A Origins and Development
The origins of political parties are closely associated with the development of the modern state and representative democracy in Western Europe and the United States. Parties evolved through the struggle of contending groups to grasp control of the apparatus of government. This struggle for power generally took place within legislatures. Formed initially to advise monarchs, by the 17th and 18th centuries many legislative bodies had begun to claim independent power bases and privileges of their own. An early model of the modern party system developed in Britain in the 18th century, shaped around the efforts of the Whig and Tory parties to control government jobs and political influence. A party system also developed in the United States in the decade following ratification of the Constitution of the United States in 1788, pitting members of the Federalist Party against members of the Democratic-Republican Party.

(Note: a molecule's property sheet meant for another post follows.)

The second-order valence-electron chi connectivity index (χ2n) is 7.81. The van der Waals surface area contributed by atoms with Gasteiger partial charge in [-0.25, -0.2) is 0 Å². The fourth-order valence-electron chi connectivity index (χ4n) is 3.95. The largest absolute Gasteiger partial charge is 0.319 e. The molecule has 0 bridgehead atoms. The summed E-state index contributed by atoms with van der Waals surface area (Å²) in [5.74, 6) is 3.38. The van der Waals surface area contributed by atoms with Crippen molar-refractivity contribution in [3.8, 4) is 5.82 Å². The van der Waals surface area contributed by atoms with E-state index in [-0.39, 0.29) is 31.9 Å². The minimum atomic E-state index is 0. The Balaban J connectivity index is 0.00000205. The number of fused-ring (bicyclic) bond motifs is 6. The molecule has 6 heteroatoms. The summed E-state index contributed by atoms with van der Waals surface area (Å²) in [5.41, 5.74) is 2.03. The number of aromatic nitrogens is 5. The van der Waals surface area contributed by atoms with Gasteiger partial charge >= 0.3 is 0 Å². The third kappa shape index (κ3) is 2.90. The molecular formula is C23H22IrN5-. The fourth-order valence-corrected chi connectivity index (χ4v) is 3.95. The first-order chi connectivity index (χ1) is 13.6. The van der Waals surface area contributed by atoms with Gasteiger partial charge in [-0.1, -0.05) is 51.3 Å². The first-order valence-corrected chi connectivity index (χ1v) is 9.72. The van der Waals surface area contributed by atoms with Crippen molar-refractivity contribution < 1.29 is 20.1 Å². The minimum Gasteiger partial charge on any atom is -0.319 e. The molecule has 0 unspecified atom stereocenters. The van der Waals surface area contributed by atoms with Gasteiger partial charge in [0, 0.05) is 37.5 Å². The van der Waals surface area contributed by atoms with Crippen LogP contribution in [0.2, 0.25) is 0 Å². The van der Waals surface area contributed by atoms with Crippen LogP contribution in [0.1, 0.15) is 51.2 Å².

In both Britain and the United States, competition between political parties undermined traditional conceptions of politics rooted in classical and Christian notions of virtue and public service. According to this tradition, political leaders should act according to a model of virtue that involved placing the common good above the interests of a fraction of the society. Leaders acting to benefit only themselves or a narrow portion of the society were considered corrupt. However, party competition required public figures to act upon a contrary set of assumptions: (1) that politics “naturally” involves conflict and division, and (2) that its true goals are to secure the economic interests and political influence of groups divided along lines of class, ethnicity, race, and religion. From the vantage point of the 20th century, some political scientists have concluded that party competition, far from corrupting a society, measurably strengthens and integrates it by providing a way to include and represent different groups and interests.